Obama invites Middle East leaders

Move to call Netanyahu, Abbas and Mubarak comes as US president meets Jordan's king.

    Abdullah, left, and Obama met in Amman when
    Obama was still senator [EPA]

    Abbas will meet Obama in Washington next month, a senior Palestinian official said on Wednesday.

    "The meeting between president Abbas and President Obama is scheduled for May 28 in Washington," Saeb Erakat, a senior Palestinian negotiator, said.

    Gibbs had said that Obama invited "key partners in the effort to achieve a comprehensive peace in the Middle East to the White House in the coming weeks".

    "With each of them the president will discuss ways the US can strengthen and deepen our partnerships with them, as well as the steps all parties must take to achieve peace between Israel and the Palestinians and Israel and the Arab states," Gibbs said.

    'Step back from abyss'

    Obama reassured Abdullah of his commitment to a two-state solution to the Middle East conflict, while calling on Israel and the Palestinians to "step back from the abyss".

    "I am a strong supporter of a two-state solution. I have articulated that publicly, and I will articulate that privately," Obama said.

    In video

    Arabs in Israel complain of discrimination

    "And I think that there are a lot of Israelis who also believe in a two-state solution."

    Obama's Middle East diplomacy has been complicated by the emergence of a coalition comprising ultranationalists led by Netanyahu, who since coming to power last month has avoided recognising the Palestinians' right to an independent state.

    Obama took care not to confront Netanyahu head-on but made clear his administration hoped to coax him into accepting the principle of a two-state solution, which has been the basis of US policy for years.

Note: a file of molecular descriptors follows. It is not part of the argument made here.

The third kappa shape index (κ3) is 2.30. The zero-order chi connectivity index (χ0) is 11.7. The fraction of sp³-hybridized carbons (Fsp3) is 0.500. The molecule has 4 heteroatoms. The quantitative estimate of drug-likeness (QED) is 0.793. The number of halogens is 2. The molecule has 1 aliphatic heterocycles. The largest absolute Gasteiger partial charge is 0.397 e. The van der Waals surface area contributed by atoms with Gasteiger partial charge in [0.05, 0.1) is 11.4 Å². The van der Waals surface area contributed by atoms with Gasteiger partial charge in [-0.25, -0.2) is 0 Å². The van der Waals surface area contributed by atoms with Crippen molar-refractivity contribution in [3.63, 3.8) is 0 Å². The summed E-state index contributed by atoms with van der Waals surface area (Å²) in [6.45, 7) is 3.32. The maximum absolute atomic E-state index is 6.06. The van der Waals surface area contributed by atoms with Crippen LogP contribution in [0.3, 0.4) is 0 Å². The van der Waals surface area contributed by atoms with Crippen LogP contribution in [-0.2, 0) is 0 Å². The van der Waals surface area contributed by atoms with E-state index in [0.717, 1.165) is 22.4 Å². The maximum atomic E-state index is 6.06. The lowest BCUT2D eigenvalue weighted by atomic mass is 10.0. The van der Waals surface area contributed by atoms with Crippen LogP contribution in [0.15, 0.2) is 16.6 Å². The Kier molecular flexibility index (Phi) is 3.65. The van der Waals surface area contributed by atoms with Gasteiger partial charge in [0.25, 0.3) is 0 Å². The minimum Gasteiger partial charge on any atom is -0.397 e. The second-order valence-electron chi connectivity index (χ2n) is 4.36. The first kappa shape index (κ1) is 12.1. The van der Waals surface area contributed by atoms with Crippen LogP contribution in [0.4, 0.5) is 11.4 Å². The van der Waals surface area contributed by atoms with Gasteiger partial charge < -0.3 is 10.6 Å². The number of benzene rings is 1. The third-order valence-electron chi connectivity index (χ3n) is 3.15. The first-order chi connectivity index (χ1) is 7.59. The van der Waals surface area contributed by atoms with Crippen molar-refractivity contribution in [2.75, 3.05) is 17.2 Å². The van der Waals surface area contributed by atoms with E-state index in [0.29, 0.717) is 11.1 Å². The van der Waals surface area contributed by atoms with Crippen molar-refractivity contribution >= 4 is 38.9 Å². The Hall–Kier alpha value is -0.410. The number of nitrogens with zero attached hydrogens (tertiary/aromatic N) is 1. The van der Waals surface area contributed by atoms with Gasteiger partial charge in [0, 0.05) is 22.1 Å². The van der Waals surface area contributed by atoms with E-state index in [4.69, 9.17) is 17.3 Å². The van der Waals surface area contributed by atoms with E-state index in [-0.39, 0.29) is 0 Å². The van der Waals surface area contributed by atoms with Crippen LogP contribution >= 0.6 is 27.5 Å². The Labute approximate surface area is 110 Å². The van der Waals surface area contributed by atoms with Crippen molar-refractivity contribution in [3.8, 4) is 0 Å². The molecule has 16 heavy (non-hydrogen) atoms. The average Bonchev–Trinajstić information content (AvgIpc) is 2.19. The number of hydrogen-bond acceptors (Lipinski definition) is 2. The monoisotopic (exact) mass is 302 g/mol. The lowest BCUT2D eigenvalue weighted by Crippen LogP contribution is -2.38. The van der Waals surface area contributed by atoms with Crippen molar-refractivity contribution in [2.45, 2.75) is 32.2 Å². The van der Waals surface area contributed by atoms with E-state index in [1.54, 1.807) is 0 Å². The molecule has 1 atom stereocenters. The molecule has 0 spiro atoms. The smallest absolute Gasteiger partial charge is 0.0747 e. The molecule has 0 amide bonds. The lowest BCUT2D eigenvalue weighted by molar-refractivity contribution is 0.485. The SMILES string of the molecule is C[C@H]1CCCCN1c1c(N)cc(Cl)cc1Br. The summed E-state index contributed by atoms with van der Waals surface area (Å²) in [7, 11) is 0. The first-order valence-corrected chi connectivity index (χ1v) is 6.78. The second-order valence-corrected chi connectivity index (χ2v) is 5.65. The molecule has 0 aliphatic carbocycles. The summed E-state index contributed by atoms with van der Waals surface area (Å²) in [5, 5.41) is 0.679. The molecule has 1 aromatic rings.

"I agree that we can't talk forever, that at some point steps have to be taken so that people can see progress on the ground," he said.

    "And that will be something that we will expect to take place in the coming months."

    Stalled road map

    In recent weeks, Obama has made it clear to Israel that he believes the path to peace lies in already agreed frameworks made in the stalled road map plan for Israeli-Palestinian peace and the agreement towards a two-state solution, which was reached at Annapolis in November 2006.

    In an address to Turkey's parliament last month, Obama said "the United States strongly supports the goal of two states, Israel and Palestine, living side by side in peace and security".

    Obama met both Netanyahu, who was then in opposition, and Abdullah during a visit to their two countries last year while he was still a senator.

    Abdullah and Obama reportedly appeared to get along well, with Abdullah taking the unusual step of personally driving Obama to Amman airport.

    SOURCE: Agencies


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